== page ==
The parameters that you want to make available via this visual configuration file are up to you. It fully depends on your stylesheet and what is the freedom that you want to give or not give to your end user. In the scope of this article, we will consider the following very simple example:

<?php
 
// Retrieving POST and GET variables
 
if (substr(phpversion(),0,3) != '4.1') { 
  
$_REQUEST array_merge($HTTP_POST_VARS$HTTP_GET_VARS); 
 }
 
// Define which skin you'd like to use.
 
if (isset($_REQUEST['SkinID'])) { 
  
$SkinID $_REQUEST['SkinID']; 
 } else if (!isset(
$SkinID) ) { 
  
$SkinID  '0'
 }
 
 
// Default Skin
 
$VISUALS[0]['page']['font'] = 'Verdana, Tahoma';
 
$VISUALS[0]['page']['fontsize'] = '10';
 
$VISUALS[0]['page']['fontunit'] = 'px';
 
$VISUALS[0]['page']['background']['color'] = '#838383';
?>
The first step is to retrieve the values that might have been passed to the _visuals.inc file by one of the three ways variables can be passed from one PHP script to another:
  1. via the URL using an HTTP GET request (myfile.php?key=value);
  2. using an HTTP POST request;
  3. or including (via the include()/require() function) the visuals.inc file so gaining visibility on the parent script variables.
Since PHP 4.1, the way HTTP POST/GET request variables are handled has also changed (we won't discuss that here, refer to the PHP web site) and that's the reason why the first step in the script is, if the PHP version is not 4.1, creating and initialising a $_REQUEST array (PHP 4.1 compliant behavior) containing the HTTP_POST and GET arrays (used by former versions of PHP). This makes sure the rest of the script can be developed following the latest recommendations of PHP while still working fine on former versions (the test != '4.1' is not fully correct as also returning true for higher versions of PHP).
The next step is making sure that whatever value passed to the visuals.inc file in whatever way (see above) is always taken into account. The only value that we will use is the $SkinID that is referencing the id of the visual set to load. The code first checks if a value is passed via HTTP POST or GET request (using the $_REQUEST initialised sooner), if no checks that the variable is not yet defined by a parent script (assuming visuals.inc might have been included or required by another script) and if none of those scenarios are true, finally give the $SkinID variable a default value equal to 0.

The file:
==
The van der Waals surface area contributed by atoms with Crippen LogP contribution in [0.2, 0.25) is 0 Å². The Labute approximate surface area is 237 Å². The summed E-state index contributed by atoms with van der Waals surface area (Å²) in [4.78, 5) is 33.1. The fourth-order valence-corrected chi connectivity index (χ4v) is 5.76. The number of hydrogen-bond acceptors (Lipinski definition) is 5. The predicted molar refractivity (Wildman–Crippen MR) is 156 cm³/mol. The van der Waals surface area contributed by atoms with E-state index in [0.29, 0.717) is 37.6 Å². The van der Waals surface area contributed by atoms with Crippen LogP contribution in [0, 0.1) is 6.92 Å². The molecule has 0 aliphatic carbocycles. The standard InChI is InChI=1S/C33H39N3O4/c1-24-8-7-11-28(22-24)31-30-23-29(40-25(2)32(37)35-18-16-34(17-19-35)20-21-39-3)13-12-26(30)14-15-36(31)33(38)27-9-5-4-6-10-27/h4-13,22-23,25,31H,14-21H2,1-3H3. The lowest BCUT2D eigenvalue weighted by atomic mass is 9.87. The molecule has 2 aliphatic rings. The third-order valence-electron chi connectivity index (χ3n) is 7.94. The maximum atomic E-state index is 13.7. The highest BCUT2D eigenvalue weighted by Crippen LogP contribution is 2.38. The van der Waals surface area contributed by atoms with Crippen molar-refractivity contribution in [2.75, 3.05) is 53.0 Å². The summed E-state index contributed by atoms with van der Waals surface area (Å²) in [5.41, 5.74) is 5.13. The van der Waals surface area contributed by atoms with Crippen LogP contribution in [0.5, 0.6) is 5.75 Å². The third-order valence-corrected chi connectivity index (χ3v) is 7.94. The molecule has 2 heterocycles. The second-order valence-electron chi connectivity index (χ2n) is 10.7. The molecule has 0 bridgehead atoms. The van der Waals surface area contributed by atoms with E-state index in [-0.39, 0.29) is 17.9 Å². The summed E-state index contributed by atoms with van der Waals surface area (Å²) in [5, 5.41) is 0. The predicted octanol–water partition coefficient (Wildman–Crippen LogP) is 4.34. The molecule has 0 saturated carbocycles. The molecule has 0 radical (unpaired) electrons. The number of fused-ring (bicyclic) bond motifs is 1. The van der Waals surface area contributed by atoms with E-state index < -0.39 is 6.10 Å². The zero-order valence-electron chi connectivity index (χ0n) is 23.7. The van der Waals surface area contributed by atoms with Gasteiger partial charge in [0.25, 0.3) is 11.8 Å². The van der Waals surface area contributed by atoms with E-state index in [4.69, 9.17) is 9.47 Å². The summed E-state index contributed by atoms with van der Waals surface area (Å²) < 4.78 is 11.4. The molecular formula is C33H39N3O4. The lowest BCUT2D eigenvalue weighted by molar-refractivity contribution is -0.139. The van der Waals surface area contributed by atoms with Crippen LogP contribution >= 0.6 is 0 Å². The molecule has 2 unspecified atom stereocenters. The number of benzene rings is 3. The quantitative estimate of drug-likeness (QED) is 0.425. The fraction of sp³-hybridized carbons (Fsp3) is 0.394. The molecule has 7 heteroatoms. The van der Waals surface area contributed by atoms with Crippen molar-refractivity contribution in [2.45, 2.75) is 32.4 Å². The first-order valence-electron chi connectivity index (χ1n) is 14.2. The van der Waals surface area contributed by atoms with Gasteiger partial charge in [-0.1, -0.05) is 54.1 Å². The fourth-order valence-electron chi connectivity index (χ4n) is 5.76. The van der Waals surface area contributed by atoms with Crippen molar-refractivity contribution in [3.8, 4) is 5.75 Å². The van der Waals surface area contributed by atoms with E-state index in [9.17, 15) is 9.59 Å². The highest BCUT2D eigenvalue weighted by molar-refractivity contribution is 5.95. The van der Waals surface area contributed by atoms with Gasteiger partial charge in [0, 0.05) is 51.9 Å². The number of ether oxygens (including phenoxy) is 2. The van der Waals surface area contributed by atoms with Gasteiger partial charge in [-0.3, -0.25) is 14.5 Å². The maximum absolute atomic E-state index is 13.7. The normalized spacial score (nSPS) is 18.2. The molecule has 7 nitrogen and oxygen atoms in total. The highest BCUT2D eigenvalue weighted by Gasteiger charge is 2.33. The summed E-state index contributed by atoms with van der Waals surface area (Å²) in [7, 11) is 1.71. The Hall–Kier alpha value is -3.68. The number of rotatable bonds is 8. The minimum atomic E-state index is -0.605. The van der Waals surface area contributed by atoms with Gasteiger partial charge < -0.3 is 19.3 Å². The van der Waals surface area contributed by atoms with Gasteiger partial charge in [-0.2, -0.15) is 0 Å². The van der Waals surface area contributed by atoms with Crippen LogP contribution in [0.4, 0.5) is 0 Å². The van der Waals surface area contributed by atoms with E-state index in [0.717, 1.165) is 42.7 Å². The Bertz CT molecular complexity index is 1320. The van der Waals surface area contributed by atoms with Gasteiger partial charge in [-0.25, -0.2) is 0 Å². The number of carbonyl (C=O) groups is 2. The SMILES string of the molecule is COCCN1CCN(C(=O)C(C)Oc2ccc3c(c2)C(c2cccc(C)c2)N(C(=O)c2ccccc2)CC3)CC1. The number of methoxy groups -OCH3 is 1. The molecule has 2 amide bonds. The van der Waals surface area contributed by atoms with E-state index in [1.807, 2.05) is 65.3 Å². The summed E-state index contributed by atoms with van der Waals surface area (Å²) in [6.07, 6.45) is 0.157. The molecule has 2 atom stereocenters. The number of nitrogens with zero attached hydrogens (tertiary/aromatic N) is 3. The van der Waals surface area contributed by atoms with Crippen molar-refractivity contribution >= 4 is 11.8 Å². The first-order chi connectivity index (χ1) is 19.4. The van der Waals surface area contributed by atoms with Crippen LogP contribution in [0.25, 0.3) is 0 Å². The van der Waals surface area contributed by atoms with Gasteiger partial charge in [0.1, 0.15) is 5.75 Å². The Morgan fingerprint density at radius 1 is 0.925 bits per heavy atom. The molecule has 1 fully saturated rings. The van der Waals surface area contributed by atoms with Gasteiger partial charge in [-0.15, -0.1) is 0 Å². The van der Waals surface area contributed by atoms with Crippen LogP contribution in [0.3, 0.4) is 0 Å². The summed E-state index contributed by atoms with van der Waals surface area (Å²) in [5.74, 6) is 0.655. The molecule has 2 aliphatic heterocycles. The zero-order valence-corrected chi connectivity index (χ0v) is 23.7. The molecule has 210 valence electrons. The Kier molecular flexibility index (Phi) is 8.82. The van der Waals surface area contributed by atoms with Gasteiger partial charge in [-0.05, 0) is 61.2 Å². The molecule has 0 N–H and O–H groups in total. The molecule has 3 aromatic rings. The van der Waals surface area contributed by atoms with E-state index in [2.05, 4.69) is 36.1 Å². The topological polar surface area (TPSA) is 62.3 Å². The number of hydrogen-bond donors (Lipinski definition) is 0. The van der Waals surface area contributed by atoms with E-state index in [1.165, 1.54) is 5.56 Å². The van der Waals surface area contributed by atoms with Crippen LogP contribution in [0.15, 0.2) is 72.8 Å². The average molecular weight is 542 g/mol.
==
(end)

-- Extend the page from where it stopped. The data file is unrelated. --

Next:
Finally comes the definition of the visuals parameters and for this example I limited their number to four: font, font size, font unit and page background color. I recommend that, when naming the first dimension of the $VISUALS array, you link it to structural elements of your web page. Let's imagine that you define visual parameter for the footer section of your web then declare a $VISUALS[0]['footer'] dimension.
The visuals.inc file is now ready; let's move on to the stylesheet.

The CSS Stylesheet File

The PHP enabled stylesheet is nothing more that a CSS stylesheet with some PHP code in it. What is more interesting is the benefits of that association as, purely from a coding point of view, there's no complexity at all.
As for the visuals.inc file, the first steps are making sure that any variables passed on to the stylesheet.css.php are properly retrieved. This is where we'll encounter one of the first benefits of including PHP code in stylesheet: implement browser based behaviors without having to create multiple stylesheets. This will be discussed with more details in the next sections.
To be able to use the visual parameters defined in the visuals.inc file, this file must be included in the PHP enabled stylesheet. This is done using the require() function, as without this file, the stylesheet would not behave properly. Now can start the real fun of putting some PHP in CSS (I assume you know the basics about CSS). I won't explain anything here; see the next sections to understand the why.

<?php
 
if (substr(phpversion(),0,3) != '4.1') {